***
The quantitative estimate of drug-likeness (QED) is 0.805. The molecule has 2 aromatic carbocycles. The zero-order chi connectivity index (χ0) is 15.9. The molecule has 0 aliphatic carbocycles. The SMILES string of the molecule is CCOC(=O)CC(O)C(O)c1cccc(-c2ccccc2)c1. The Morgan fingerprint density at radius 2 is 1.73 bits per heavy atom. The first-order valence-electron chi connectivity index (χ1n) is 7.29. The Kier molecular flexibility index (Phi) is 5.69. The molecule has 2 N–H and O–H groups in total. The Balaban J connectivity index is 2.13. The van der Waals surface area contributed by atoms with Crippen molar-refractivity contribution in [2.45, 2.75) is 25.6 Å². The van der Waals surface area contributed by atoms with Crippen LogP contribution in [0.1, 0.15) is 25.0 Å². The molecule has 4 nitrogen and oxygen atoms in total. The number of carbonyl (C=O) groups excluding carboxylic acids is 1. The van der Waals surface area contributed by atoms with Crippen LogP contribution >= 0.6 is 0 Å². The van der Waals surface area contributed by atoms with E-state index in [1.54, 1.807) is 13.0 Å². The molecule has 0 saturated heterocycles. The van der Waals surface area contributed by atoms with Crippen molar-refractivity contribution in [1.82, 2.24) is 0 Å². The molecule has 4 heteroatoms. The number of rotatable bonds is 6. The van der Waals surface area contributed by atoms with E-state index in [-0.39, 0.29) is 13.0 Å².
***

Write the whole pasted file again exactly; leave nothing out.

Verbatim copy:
The quantitative estimate of drug-likeness (QED) is 0.805. The molecule has 2 aromatic carbocycles. The zero-order chi connectivity index (χ0) is 15.9. The molecule has 0 aliphatic carbocycles. The SMILES string of the molecule is CCOC(=O)CC(O)C(O)c1cccc(-c2ccccc2)c1. The Morgan fingerprint density at radius 2 is 1.73 bits per heavy atom. The first-order valence-electron chi connectivity index (χ1n) is 7.29. The Kier molecular flexibility index (Phi) is 5.69. The molecule has 2 N–H and O–H groups in total. The Balaban J connectivity index is 2.13. The van der Waals surface area contributed by atoms with Crippen molar-refractivity contribution in [2.45, 2.75) is 25.6 Å². The van der Waals surface area contributed by atoms with Crippen LogP contribution in [0.1, 0.15) is 25.0 Å². The molecule has 4 nitrogen and oxygen atoms in total. The number of carbonyl (C=O) groups excluding carboxylic acids is 1. The van der Waals surface area contributed by atoms with Crippen LogP contribution >= 0.6 is 0 Å². The van der Waals surface area contributed by atoms with E-state index in [1.54, 1.807) is 13.0 Å². The molecule has 0 saturated heterocycles. The van der Waals surface area contributed by atoms with Crippen molar-refractivity contribution in [1.82, 2.24) is 0 Å². The molecule has 4 heteroatoms. The number of rotatable bonds is 6. The van der Waals surface area contributed by atoms with E-state index in [-0.39, 0.29) is 13.0 Å².